Southwest Airlines is the latest victim of the airline scandal. What scandal? It’s the one where airlines continue to cause travel delays due to poorly managed IT systems. It’s the one that caused Southwest to delay 836 flights on Monday and distribute HAND written tickets to passengers because of a ‘software glitch’. Southwest isn’t alone. United Airlines grounded hundreds of flights in July and American Airlines did the same in September and April. How long will consumers have to wait before these organizations figure out that the glitches are caused by bad software quality, which creates bad service?
Everyone knows that software can be a pain (to quote a well known techno-sociology professor from Harvard, “Software is eating the world and it sucks”). Most of us roll our eyes when we see that dreaded message flash across the screen “Software Update Available,” but if we fail to do it, the bugs don’t get fixed and the system crashes. However, this really only inconveniences one person - you. Businesses must contend with the same issue - layers of updates, multi-levels of complexity ‑ but for very large, important systems such as airline reservations. If the applications aren’t updated, assessed and reviewed on an ongoing basis, it stops working too, but when this happens it impacts thousands upon thousands of people.
The root cause is simple: application failure and the lack of code quality. Based on the pattern of recent outages, fingers are starting to point. Because of safeguards and backups built into parts of airline systems, everything stops when one part of the system fails in a domino effect. In addition, these airlines are laden with legacy systems that are essential to running the business but hard to maintain. It’s made twice as difficult when one airline merges with another, such as American and US Airways, and double the ‘old’ systems now need to work together with double the new stuff – like mobile apps or ticket kiosks.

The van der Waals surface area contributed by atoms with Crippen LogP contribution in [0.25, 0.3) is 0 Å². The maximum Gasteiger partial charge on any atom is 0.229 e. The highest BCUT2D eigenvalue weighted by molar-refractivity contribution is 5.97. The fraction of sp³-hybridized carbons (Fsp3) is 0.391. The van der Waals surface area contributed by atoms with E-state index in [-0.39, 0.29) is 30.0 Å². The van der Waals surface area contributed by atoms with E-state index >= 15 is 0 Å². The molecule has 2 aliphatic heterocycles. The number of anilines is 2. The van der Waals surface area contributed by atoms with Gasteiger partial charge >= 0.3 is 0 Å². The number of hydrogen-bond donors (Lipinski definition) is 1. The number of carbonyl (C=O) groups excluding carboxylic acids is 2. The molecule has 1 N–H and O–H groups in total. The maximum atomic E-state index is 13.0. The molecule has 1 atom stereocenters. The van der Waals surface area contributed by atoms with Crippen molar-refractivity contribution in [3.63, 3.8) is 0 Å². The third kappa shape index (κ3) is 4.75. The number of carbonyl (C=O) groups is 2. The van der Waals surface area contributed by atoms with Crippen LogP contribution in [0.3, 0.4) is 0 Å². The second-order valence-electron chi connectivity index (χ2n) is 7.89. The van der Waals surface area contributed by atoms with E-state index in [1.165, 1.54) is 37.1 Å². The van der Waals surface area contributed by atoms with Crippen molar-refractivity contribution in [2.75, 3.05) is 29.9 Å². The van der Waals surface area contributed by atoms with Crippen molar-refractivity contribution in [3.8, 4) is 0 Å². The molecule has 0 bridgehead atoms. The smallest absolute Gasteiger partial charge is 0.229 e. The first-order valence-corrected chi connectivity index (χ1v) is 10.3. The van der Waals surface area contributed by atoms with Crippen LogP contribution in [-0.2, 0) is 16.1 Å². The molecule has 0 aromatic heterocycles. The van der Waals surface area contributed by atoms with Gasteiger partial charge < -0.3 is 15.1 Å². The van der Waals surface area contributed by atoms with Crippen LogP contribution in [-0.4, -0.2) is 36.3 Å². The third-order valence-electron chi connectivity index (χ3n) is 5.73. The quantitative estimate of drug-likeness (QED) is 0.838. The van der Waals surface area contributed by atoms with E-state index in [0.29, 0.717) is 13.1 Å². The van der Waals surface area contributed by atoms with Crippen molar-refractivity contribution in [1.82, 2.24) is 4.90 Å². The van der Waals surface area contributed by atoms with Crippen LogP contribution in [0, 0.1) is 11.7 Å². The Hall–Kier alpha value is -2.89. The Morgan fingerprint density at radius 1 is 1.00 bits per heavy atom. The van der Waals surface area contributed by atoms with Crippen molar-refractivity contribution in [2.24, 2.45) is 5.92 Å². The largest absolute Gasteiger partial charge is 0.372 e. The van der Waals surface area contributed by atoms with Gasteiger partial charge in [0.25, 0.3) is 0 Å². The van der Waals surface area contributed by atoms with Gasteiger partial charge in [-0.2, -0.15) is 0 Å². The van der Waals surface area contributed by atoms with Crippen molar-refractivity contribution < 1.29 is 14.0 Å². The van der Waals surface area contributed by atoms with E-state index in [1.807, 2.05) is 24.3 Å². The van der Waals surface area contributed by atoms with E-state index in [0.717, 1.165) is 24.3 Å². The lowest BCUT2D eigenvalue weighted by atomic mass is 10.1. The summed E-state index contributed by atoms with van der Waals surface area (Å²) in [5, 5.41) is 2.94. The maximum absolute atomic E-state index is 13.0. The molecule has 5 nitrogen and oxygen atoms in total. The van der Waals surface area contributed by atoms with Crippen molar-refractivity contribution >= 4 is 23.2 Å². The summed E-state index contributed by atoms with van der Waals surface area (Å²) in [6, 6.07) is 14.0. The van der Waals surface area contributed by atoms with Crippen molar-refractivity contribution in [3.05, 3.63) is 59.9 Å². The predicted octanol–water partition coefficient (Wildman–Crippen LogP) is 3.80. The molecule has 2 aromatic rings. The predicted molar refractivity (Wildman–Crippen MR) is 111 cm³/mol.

If the industry doesn’t recognize and clean up the underlying problems, the infrastructure will continue to crack, especially under pressure during the upcoming holiday travel season. Senior management needs to get involved and ask the tough questions, demanding to see data that adequately displays the dependability of the IT backbone. They should also look into adopting a standard for IT software quality across the organization – such as the one developed by the Consortium for IT Software Quality and approved by the Object Management Group.
If a single airline were practicing basic structural oversight of their systems, we wouldn’t see this happening. Customers need to demand it. Wall Street needs to demand it. Even the FAA needs to demand it. Economically, it is irresponsible for businesses to let the integrity of their infrastructure slide and the general underinvestment in software quality ultimately hurts us all.
Erik Oltmans, an Associate Partner from EY, Netherlands, spoke at the Software Intelligence Forum on how the consulting behemoth uses Software Intelligence in its Transaction Advisory services.
Erik describes the changing landscape of M & A. Besides the financial and commercial aspects, PE firms now equally value technical assessments, especially for targets with significant software assets. He goes on to detail how CAST Highlight makes these assessments possible with limited access to the targetâ€™s systems, customized quality metrics, and liability implications of open source components - all three that are critical for an M&A due diligence.